Let’s note that ‘the banner of your country’ referred to here was unlikely to have been the Australian flag. Though it had been invented for a competition in 1901, and had some official status by 1908, this wasn’t clarified until Menzies’ Flags Act of 1953. Though many Australians today, in love with the eternal quality of their national devotions find it hard to believe, it was the Union Jack that mainly draped the coffins of the WWI Australian war dead. There was no Australian passport till 1949 either.

Now while Australian and New Zealand losses in the Gallipoli campaign and throughout WWI were devastatingly high (witness the WWI wall at the War Memorial in Canberra), the Turkish losses at Gallipoli may have been ten times as high as the ANZACs’. We Australians and New Zealanders lost that battle but we won the war. The Turks paid the higher price.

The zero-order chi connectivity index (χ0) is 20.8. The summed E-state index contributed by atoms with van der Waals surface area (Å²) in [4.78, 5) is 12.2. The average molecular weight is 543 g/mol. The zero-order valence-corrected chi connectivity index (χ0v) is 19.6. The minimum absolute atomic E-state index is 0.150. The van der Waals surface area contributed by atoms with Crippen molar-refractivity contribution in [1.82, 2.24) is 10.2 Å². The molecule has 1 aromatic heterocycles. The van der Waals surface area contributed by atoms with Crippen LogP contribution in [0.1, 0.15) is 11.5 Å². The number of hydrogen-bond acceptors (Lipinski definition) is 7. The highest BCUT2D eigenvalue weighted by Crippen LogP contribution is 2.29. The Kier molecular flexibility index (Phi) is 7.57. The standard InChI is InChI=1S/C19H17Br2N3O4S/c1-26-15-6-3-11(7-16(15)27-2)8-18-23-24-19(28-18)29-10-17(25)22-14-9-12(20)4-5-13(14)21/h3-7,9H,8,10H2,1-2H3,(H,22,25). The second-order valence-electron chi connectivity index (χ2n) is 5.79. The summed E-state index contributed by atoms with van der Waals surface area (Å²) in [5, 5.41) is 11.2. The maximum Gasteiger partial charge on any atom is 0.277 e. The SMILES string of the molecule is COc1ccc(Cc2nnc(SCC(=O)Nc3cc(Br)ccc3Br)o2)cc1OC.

But were they Turkish losses or ANZAC losses? They were the losses of respective empires – the Ottoman and the British. The senseless and useless pain and suffering Turks and Australians experienced in the Gallipoli event, and for generations after, was at the command and in the service of world empires. Between then and now, Australians have indeed once defended this continent from foreign invasion, but one hundred years and more later, Australians are dying on foreign battlefields, still in the service of world empire – still in the service of a white man’s world empire.


Kit Kelen launching To End All Wars at the Shop Gallery Glebe on 27 October 2018

No Australian with feeling for the idea of being Australian could have watched ABC TV over the last two months without having the Aussie heartstrings tugged in two impressively concerted directions. On the one hand there’s the anthem quality in ‘I am, You are, We are Australian’